The dreaded travel insurance

2012
07.07
Damaged luggage

Ready to hit the bars! Source: Air Travel Luggage Consultant Weblog

I’ll start the tips section with a topic that’s all too familiar to anyone who has ever had a mishap during travels; the big I, Travel Insurance!

There are as many travel insurance policies and combinations out there as there are opportunities to make use of them or completely invalidate them.

Despite the plethora of options however, here are some things you should keep in mind when planning a trip somewhere, regardless of whether it is abroad or in your very own country.

Before I go any further, I must state that being human, I am generally reluctant to pay for anything that I may very well *never* use.

I also know too well the myriads of ways in which travel insurances word their policies (or even select the font-size with which to word them) in order to confuse consumers and sell products that do not address the consumers’ needs.

On the other hand, insurance fraud is as much to blame for creating a vicious circle of mutual lack of trust between insurer and insured.

In other words, take everything with a hint of caution and read things over and over until you are certain you know what you are about to purchase.

Do I need it?

In short, yes; spending time in a place that is not your residence makes you automatically reliant upon the local infrastructure which may be either inadequate, expensive or simply beyond your reach or knowledge. In addition, carrying valuables in areas or situations where their safety is compromised, necessitates even more a form of cover that can protect you in the event of a loss, damage or theft.

The real question however is whether you already are insured for a holiday or activity and simply do not know about it.

So, am I already covered?

If you buy flights and holidays on-line, then you are most likely using a credit or debit card or a direct bank money transfer.

Travel insurance offered by credit cards

Many credit and debit cards offer basic travel insurance as standard

Many banks and card issuers will automatically offer you a basic travel insurance if you pay for the majority of your holiday using their card or bank.

By majority they usually mean around 70% of the cost of flights and hotel, although this may vary wildly.

In most instances, this basic travel insurance will cover you against delayed flights, arrangements in the event of cancellations and invalidity or death compensation.

They generally will not cover you against loss, theft or damage of property (such as your baggage) or pay for medical treatment (with the general exception of invalidity).

There may be even finer differences between card policies depending on whether you booked with a credit card, a debit card or a charge card.

U.S. credit cards for example, tend to offer worldwide car hire insurance as standard, something which is definitely not the norm for the average European credit card.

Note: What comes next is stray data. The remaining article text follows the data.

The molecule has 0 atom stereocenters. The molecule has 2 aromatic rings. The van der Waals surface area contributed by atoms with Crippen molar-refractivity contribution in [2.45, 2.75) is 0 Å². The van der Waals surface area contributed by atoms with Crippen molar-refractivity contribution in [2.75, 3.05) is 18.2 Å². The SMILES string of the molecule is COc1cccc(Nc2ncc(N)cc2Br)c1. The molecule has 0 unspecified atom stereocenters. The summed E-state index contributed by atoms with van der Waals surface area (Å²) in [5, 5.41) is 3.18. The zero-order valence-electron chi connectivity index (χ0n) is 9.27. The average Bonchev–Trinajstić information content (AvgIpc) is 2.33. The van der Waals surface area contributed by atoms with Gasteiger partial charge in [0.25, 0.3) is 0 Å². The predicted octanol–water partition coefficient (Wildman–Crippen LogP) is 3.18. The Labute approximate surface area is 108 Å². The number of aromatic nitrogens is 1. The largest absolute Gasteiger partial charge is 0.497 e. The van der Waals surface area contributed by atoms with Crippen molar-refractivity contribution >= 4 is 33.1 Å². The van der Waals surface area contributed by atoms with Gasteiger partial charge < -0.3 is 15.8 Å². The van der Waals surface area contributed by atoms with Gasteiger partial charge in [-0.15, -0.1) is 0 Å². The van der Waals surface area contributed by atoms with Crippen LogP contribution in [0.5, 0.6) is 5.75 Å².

In general, your first port of call when deciding if you require travel insurance for a trip is to check if and what for you are already covered by your card issuer or bank.

The same rules apply more or less for home insurance where in many instances you are either fully covered when travelling or you can purchase add-on cover cheaply with a mere phone call.

What about medical costs?

Okay, so no matter how expensive your camera is, or how much you paid for those sunglasses, your health and well-being should be your primary concern.

Depending on the travel insurance you purchase, you can get cover for emergency and ordinary medical care, transfer to medical facilities, general compensation for suffering and repatriation.

The European Health Insurance Card

The European Health Insurance Card (EHIC)

Some countries have agreements between them to allow their residents to enjoy the same healthcare benefits as the people of the country they are visiting for the same cost (if any).

This is for example the case among all member states of the European Union and also between countries such as e.g. the U.S. and Sweden.

If you are European, apply for the free European Health Insurance Card (EHIC) at your country’s health department website to get access to healthcare in the (European) country of your visit at local costs.

While this is great, there may be exceptions to these rules which make all the difference.

Had an accident on a Swiss mountain and need air rescue? You will need to pay the full price unless you have travel insurance that covers it (even if your country has an agreement with Switzerland on the treatment costs themselves).

This is because the Swiss also have to pay for the helicopter rescue unless they get special insurance for it.

Needless to say that all forms of extreme sports (and in some instances, diving and skiing too) require a special insurance policy to be taken out.

In general, make sure you have a good idea of what activities you are likely to engage in while on your holiday and ensure that you take out the appropriate insurance policy to cover them.

Got any travel insurance tips, horror-stories or general travel safety advice? Feel free to share in the comments box below!

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